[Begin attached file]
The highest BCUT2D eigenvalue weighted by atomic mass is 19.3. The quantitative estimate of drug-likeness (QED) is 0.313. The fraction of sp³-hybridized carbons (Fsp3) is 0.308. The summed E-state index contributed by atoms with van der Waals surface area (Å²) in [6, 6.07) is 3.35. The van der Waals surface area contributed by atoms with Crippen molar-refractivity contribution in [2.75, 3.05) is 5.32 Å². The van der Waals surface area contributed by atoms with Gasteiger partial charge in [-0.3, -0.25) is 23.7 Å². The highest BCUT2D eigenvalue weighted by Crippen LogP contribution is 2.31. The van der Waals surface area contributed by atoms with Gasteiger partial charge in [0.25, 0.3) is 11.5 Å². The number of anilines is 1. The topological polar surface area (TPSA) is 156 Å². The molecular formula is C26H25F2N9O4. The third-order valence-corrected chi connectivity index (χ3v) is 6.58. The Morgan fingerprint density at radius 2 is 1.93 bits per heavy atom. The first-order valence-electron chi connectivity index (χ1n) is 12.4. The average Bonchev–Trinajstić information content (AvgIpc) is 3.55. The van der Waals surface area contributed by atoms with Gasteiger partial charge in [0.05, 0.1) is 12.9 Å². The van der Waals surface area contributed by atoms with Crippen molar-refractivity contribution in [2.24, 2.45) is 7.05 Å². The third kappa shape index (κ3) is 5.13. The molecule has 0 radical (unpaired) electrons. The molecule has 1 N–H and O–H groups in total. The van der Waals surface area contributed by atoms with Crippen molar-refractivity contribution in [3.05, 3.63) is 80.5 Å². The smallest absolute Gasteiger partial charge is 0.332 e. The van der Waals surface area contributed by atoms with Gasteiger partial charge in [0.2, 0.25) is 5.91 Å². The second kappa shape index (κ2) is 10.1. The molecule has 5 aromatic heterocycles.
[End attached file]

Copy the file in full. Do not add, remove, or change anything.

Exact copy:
The highest BCUT2D eigenvalue weighted by atomic mass is 19.3. The quantitative estimate of drug-likeness (QED) is 0.313. The fraction of sp³-hybridized carbons (Fsp3) is 0.308. The summed E-state index contributed by atoms with van der Waals surface area (Å²) in [6, 6.07) is 3.35. The van der Waals surface area contributed by atoms with Crippen molar-refractivity contribution in [2.75, 3.05) is 5.32 Å². The van der Waals surface area contributed by atoms with Gasteiger partial charge in [-0.3, -0.25) is 23.7 Å². The highest BCUT2D eigenvalue weighted by Crippen LogP contribution is 2.31. The van der Waals surface area contributed by atoms with Gasteiger partial charge in [0.25, 0.3) is 11.5 Å². The number of anilines is 1. The topological polar surface area (TPSA) is 156 Å². The molecular formula is C26H25F2N9O4. The third-order valence-corrected chi connectivity index (χ3v) is 6.58. The Morgan fingerprint density at radius 2 is 1.93 bits per heavy atom. The first-order valence-electron chi connectivity index (χ1n) is 12.4. The average Bonchev–Trinajstić information content (AvgIpc) is 3.55. The van der Waals surface area contributed by atoms with Gasteiger partial charge in [0.05, 0.1) is 12.9 Å². The van der Waals surface area contributed by atoms with Crippen molar-refractivity contribution in [2.24, 2.45) is 7.05 Å². The third kappa shape index (κ3) is 5.13. The molecule has 0 radical (unpaired) electrons. The molecule has 1 N–H and O–H groups in total. The van der Waals surface area contributed by atoms with Crippen molar-refractivity contribution in [3.05, 3.63) is 80.5 Å². The smallest absolute Gasteiger partial charge is 0.332 e. The van der Waals surface area contributed by atoms with Gasteiger partial charge in [0.2, 0.25) is 5.91 Å². The second kappa shape index (κ2) is 10.1. The molecule has 5 aromatic heterocycles.